Old Computers are New Problems for Landfills…SO RECYCLE THEM!
At home, work, school and even on airplanes, Americans love their computers. Millions of people surf the internet and send and receive email daily. To keep up with consumer expectations, computer manufacturers are constantly developing faster, smarter and cheaper machines. Industry experts say that a new generation of computer technology is born every 18 months, and users are looking for the latest software and hardware.
In 1996, Americans purchased about 25 million computers, a 21 percent increase over 1995 sales. And with the 21st century here, computer sales increased even more as people tried to avoid the cost of upgrading their old computers to solve the expected year 2000 problems.
Rapid innovation in computer hardware is dramatically cutting the cost and useful life of modern computers, creating a national solid waste problem in the process. Computers are more than just clunky trash; they’re loaded with toxic substances like lead, cadmium, mercury and chromium that can leach into soil and contaminate groundwater.
What happens to the old computers left in the wake of the latest speed demons?
A study at Carnegie Mellon University estimates that 12 million to 14 million computers are discarded annually in the United States. Beyond those estimates, many old computers are being stored in empty offices, classrooms and attics. Some people have a difficult time parting with older machines, having invested a large sum of money in them. But when the day rolls around to gel rid of unwanted computer components, it is important to understand the regulations involved. It’s not as simple as calling your local waste hauler for an extra dumpster.
Old computer equipment such as monitors, keyboards, central processing units (CPU’s) printers, mice, etc.–must be specially managed since their printed circuit boards and cathode ray tubes (CRT’s) contain toxic metals. The toxic metal concentration in circuit boards and CRT’s may exceed federal and state hazardous waste limits. The amount of lead in CRT’s (to protect the user from radiation) is usually about five pounds or 25 percent by weight. Circuit boards typically contain cadmium, mercury and chromium. The package is housed in brominated, flame-retardant plastic.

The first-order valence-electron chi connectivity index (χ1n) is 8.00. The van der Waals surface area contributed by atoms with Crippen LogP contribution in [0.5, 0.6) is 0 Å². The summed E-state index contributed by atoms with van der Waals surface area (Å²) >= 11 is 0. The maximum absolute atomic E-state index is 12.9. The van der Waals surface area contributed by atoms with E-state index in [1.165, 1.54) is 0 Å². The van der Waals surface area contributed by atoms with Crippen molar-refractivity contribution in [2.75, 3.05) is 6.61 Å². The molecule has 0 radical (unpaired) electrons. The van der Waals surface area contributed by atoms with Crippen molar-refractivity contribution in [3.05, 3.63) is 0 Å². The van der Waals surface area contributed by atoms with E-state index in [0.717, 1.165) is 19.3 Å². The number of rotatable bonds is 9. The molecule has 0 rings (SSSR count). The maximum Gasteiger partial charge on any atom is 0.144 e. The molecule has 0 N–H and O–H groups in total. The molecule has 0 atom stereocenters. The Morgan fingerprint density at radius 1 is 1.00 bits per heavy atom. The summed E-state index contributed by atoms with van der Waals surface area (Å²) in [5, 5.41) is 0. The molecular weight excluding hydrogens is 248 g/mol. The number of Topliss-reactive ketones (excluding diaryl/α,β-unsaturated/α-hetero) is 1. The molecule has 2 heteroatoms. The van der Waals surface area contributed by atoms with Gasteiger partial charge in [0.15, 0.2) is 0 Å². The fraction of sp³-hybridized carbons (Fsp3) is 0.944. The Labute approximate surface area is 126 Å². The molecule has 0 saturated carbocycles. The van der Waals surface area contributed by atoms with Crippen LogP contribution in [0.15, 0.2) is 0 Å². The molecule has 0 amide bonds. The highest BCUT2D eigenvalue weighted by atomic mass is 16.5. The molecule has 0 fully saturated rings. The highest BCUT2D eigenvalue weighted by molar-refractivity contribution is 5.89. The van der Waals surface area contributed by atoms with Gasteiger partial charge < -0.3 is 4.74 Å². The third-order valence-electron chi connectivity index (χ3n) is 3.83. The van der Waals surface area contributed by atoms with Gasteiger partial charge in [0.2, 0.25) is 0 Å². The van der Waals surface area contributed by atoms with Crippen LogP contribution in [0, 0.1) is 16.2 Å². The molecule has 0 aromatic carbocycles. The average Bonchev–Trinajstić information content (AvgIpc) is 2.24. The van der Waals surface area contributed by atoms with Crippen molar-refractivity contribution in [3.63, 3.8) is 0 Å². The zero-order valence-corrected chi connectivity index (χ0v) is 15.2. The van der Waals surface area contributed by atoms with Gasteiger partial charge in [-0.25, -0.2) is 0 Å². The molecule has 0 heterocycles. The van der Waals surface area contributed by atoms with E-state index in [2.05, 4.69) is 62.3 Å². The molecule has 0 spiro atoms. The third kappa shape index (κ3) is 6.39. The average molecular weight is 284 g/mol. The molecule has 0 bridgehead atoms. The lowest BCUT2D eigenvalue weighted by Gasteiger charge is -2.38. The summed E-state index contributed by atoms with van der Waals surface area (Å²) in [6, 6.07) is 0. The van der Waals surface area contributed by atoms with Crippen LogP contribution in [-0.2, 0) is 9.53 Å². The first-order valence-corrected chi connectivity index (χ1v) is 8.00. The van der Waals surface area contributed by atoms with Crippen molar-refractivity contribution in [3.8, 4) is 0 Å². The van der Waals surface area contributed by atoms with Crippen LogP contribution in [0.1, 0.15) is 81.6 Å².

Because of their toxic metal content, old computers can be subject to full hazardous waste regulation if they are not reused or if metals are not reclaimed from them for reuse. Businesses and institutions are not permitted to dispose of waste computers in solid waste landfills or incinerators, if the toxic metal content exceeds the hazardous waste limits. Otherwise, the toxic metal could contaminate the environment and cause health problems.
In some states, household computers are subject to hazardous waste regulation, if they are managed separately from the rest of the household waste. Note that local ordinances or waste management company business practices may ban disposal of household computers in solid waste landfills or incinerators, even if they are disposed with the rest of the household’s waste.
If you’re a business or institution, sitting on a pile of old computers, the recycling can help you manage your old computers in an environmentally safe manner. Increased computer reuse and recycling should reduce heavy metal contamination of the environment and reduce the burden on businesses and institutions to manage old computers as fully regulated hazardous waste. By recycling, a business or institution may recover some of its original capital investment by qualifying for a tax deduction.
EET can assist any company or organization by implementing a computer recycling program to fit all of the companies individual needs.
EET takes responsibility into our hands and off yours by safe guarding your business institutions interests in a computer equipment recycling program.
EET assures all regulatory requirements are met, all environmental health and safety standards are met and the legal recycling and disposal of all recovered material is handled properly.